Completely disheartened, I turned to Alton Brown for help.
* 1 tablespoon unsalted butter, melted and cooled, plus 1 teaspoon room temperature for pan
* 4 3/4 ounces all-purpose flour, approximately 1 cup
* 1 1/2 teaspoons kosher salt (we used normal table salt)
* 2 large eggs, room temperature
* 1 cup whole milk, room temperature
Preheat oven to 400 degrees F.
Grease a 6-cup popover or 8-cup cupcake pan with the 1 teaspoon of butter. ( I used a 6-cup cupcake pan, and I had to do 2 popovers by themselves in a second round… not smart. I now own a 12 cup cupcake pan, and I fill the 4 extra cups with water.)
Alton Brown's Popovers at the 30 minute mark.
Place all of the ingredients into a food processor or blender and process for 30 seconds. (I whisked it for 3 minutes.)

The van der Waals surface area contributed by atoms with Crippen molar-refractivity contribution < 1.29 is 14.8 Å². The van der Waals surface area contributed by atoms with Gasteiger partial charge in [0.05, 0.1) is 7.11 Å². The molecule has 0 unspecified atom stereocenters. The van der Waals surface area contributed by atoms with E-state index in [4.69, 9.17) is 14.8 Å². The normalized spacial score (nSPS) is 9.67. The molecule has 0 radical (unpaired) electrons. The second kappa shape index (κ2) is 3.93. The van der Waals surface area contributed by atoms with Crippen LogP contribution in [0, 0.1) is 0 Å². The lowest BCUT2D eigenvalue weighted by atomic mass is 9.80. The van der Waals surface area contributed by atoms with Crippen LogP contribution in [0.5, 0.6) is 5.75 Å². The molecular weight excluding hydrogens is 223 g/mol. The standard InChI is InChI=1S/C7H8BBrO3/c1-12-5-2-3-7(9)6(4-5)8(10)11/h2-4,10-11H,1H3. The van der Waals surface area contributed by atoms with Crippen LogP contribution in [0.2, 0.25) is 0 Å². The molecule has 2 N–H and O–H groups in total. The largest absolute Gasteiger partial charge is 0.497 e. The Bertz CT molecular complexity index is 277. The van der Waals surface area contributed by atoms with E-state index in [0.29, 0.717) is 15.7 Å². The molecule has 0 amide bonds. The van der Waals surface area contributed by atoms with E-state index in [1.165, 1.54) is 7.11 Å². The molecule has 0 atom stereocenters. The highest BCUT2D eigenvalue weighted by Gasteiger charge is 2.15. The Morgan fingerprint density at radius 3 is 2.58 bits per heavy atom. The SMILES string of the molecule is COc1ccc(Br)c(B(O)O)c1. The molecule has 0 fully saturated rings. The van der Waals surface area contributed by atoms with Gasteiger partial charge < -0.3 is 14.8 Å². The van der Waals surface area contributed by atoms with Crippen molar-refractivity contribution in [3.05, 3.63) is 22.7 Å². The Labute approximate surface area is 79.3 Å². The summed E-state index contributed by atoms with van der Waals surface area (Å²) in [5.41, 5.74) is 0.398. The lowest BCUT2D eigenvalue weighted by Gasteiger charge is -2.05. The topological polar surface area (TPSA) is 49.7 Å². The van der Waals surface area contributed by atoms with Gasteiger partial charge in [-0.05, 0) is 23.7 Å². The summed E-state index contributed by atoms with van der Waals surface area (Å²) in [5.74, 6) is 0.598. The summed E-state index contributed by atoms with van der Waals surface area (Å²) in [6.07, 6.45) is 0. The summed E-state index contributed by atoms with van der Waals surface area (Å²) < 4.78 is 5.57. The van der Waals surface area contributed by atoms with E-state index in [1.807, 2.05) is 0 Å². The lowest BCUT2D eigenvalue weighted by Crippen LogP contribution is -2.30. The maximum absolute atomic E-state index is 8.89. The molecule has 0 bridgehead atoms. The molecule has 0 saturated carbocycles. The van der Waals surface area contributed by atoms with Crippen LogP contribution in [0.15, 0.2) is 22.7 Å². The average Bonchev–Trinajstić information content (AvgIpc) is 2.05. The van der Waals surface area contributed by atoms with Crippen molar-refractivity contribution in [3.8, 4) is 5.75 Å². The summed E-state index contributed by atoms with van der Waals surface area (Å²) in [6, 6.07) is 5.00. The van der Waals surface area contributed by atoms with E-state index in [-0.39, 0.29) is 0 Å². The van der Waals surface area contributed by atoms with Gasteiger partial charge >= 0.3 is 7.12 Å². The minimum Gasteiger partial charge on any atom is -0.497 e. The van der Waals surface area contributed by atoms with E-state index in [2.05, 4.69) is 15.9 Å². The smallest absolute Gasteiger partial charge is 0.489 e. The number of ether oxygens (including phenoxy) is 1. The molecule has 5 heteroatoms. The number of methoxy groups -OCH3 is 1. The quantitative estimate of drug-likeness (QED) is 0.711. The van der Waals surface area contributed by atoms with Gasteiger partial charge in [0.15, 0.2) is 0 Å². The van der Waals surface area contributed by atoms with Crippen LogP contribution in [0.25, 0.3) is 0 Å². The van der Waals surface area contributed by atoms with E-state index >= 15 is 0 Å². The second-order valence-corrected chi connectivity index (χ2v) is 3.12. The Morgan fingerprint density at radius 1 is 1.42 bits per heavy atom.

Divide the batter evenly between the cups of the popover pan, each should be about 1/3 to 1/2 full. Bake on the middle rack of the oven for 40 minutes. Remove the popovers to a cooling rack and pierce each in the top with a knife to allow steam to escape. Serve warm.
The biggest key to this recipe is to make ALL of your ingredients be ROOM TEMPERATURE!! I cannot stress that enough! Cold eggs and milk will yield cute little dutch babies, which were dense little yummy treats, but not at all what I wanted. 😉
The second thing to remember is – as much as your heart desires to open the oven door to check on your popovers, DO NOT OPEN THE DOOR. Just put them in there, set the timer, and walk away.
Total time: 2 minutes, plus marinate and cook time.
2 tablespoons olive oil
2 tablespoons spicy vinegar
1 tablespoon soy sauce